Inside China’s Surveillance State, Built on High Tech and a Billion Spies

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BEIJING — In 2021, a local police bureau in Beijing released an initiative on Project Sharp Eyes. His description offers a chilling taste of what the future of mass surveillance in China will be like.

“Security cameras automatically capture people’s faces and match home rental information, hospital, hotel and school records, and summarize an activity log of different groups of people. With all the information and data collected, an alarm model would be created to automatically identify abnormal activities.”

Exactly how the model will be implemented is not yet known. But combined with China’s existing surveillance system, Project Sharp Eyes could allow community workers to proactively go to people’s doorsteps to investigate a crime that hasn’t even happened yet.

His goal is to create a system that literally aims to “prevent crime before it happens”.


But how do security cameras create such a massive digital leviathan system? This is the result of a surveillance system that China has had in place for 25 years.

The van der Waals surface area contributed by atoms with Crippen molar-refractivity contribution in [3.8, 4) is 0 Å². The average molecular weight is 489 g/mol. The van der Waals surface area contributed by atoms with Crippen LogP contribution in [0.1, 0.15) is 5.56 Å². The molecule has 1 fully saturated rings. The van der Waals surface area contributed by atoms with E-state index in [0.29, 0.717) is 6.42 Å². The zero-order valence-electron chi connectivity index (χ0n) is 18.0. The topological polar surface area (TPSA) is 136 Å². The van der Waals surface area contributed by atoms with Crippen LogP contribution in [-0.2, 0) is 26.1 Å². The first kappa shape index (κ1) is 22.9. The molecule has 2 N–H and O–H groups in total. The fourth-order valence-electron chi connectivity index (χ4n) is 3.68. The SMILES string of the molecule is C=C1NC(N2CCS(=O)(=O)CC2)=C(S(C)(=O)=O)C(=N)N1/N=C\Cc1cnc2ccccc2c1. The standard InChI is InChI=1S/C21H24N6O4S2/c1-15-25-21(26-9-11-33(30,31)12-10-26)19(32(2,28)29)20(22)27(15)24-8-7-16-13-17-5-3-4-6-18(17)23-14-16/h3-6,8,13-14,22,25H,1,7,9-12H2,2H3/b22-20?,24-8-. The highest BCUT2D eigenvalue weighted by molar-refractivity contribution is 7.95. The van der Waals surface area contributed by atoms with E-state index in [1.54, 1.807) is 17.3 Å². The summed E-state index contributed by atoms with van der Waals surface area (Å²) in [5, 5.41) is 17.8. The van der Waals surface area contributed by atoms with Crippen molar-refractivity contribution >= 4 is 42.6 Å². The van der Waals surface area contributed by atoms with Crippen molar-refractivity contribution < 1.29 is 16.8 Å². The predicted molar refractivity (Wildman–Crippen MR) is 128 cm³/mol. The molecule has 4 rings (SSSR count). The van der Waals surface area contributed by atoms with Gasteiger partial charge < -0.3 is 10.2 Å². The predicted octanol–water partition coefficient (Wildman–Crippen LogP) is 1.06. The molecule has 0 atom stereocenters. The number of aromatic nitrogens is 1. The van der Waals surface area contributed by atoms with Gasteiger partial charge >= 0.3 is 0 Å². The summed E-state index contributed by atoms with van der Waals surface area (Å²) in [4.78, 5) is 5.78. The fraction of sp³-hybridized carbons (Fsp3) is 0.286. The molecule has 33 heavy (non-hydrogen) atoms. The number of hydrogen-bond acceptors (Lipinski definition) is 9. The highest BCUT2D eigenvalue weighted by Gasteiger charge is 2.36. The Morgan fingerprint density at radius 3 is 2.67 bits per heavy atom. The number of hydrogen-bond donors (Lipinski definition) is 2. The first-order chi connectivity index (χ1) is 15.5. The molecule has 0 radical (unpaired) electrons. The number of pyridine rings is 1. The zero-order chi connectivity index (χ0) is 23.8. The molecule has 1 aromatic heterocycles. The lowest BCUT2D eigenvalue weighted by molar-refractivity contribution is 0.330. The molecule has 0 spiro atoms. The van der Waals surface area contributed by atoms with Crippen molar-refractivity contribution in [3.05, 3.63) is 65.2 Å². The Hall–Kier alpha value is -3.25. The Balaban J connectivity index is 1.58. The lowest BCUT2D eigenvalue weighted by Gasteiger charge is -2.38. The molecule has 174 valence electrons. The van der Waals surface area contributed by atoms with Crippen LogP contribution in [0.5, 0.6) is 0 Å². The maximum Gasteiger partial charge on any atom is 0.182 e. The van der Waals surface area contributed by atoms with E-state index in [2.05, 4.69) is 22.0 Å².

Birth of a nation of security cameras

In 1998, the Chinese Ministry of Public Security launched the “Golden Shield Project”, which focused on building a basic database and technology platform, as well as a network firewall initial to realize the “Technology for a stronger police”. The “Safe City” public video surveillance project took advantage of the 2008 Olympic Games to deploy the project in all large and medium-sized cities.

At this point, China was still learning on its feet. Following terrorist attacks such as the 9/11 attacks in 2001 and the London Underground bombings of 2005, police services around the world installed cameras in public places in major cities to help maintain public order.